First and probably foremost, a line cook needs to show up. It may seem like a simple requirement, but finding a reliable line cook can be challenging; you need to find someone who will show up to every scheduled shift, and ideally not too crippled by hangover to perform to the best of their ability. No-shows are a rampant problem in this business, and the last thing you need as you’re gearing up for a frantic night of service is a last-minute gap in service coverage.

Related Reading: Cooking is My Passion. Should I Start a Restaurant?

Line cooks need to be able to “work clean,” maintain high levels of organization, and perform well under pressure or when things start to go off the rails in the kitchen. Great line cooks consistently keep their stations clean and tidy, keeping ingredients and tools in order and surfaces wiped as they work.

Outside of Ancho Honey.

They need to plan ahead to anticipate needs, since stopping mid-service to chop a bunch of onions can quickly derail the flow of the kitchen. Finally, when tickets begin to pile up, good line cooks steadily and calmly work through the problem, while consistently turning out high-quality food that meets your standards, without stomping around and throwing frying pans at the dishwasher.

Ideally, line cooks should be passionate about producing your food and working at your business. Beware of “burned out” line cooks that show up simply to collect a paycheck, who don’t care about the food you’re producing, and who may cut corners on things like prep and plating.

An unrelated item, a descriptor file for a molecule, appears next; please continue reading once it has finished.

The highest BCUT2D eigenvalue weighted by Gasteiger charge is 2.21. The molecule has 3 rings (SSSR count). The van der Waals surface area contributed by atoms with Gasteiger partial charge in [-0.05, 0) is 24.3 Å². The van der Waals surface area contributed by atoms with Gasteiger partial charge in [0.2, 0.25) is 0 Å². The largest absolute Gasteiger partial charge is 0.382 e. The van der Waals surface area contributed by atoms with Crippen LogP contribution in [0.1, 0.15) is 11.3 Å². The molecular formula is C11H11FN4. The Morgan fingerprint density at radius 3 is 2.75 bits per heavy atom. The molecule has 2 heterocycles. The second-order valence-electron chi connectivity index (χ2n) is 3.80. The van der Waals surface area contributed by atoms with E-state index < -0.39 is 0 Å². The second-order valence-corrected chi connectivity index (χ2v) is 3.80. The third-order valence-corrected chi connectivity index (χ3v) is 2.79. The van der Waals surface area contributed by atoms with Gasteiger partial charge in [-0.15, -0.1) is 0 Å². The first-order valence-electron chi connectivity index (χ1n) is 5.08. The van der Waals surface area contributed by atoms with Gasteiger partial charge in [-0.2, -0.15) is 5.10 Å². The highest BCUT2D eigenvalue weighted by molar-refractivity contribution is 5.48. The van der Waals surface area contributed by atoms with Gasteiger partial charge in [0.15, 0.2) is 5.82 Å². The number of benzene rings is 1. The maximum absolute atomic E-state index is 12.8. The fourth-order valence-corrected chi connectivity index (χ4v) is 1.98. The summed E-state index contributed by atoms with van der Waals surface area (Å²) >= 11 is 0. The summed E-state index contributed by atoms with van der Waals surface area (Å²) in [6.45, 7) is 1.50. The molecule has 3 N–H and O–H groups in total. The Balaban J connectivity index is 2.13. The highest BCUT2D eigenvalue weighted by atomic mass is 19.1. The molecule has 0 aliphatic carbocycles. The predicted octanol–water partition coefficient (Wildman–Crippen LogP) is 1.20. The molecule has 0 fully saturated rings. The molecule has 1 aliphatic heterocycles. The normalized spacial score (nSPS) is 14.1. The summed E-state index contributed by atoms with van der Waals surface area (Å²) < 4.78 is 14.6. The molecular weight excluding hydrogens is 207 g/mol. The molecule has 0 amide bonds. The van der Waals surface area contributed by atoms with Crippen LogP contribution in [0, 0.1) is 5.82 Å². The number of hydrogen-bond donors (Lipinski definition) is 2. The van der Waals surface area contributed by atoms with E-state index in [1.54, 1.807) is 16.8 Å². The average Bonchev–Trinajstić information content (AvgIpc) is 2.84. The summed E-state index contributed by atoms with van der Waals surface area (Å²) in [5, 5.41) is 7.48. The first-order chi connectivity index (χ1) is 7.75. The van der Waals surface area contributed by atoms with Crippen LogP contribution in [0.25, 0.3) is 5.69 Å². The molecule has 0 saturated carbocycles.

Inspire a culture in your kitchen that makes your line cooks proud to work for you; this can be accomplished with a decent pay rate, consistent scheduling, perks like staff meals, or a combination of all of the above (more on this later).

Finally, and this is kind of a tough thing to quantify, but you need to find a line cook that can kind of get inside your head. If you’re going to be working in the kitchen alongside your new line cook, finding someone that can quickly learn your style and anticipate your needs can be a godsend.

Where did you put those chopped scallions? They’re right there in front of you, because your line cook identified that you were running low and replaced them without being asked. Need an extra three minutes on a sear for a table that’s already been waiting too long? Your line cook will wordlessly stall the components of the dish he or she is working on, ensuring that everything hits the plate at the same time.

This kind of telepathic connection with your line cook can be rare and difficult to find, but once you have it, it’s hard to imagine how you ever functioned in the kitchen on your own.

How to Hire a Line Cook with No Experience 

The first step to finding your dream candidate for your new line cook position is being very clear about the qualifications you are looking for in an applicant. Begin by reaching out to your existing network of restaurant colleagues, to find out if anyone on their staff needs to pick up an extra shift, needs additional hours, or is looking for a change, since they will be able to provide you the best insight into your new potential hire.

Related Reading: How I Opened a Restaurant with No Money and a 540 Credit Score

Next, craft a detailed “help wanted” ad to post on Facebook and on your l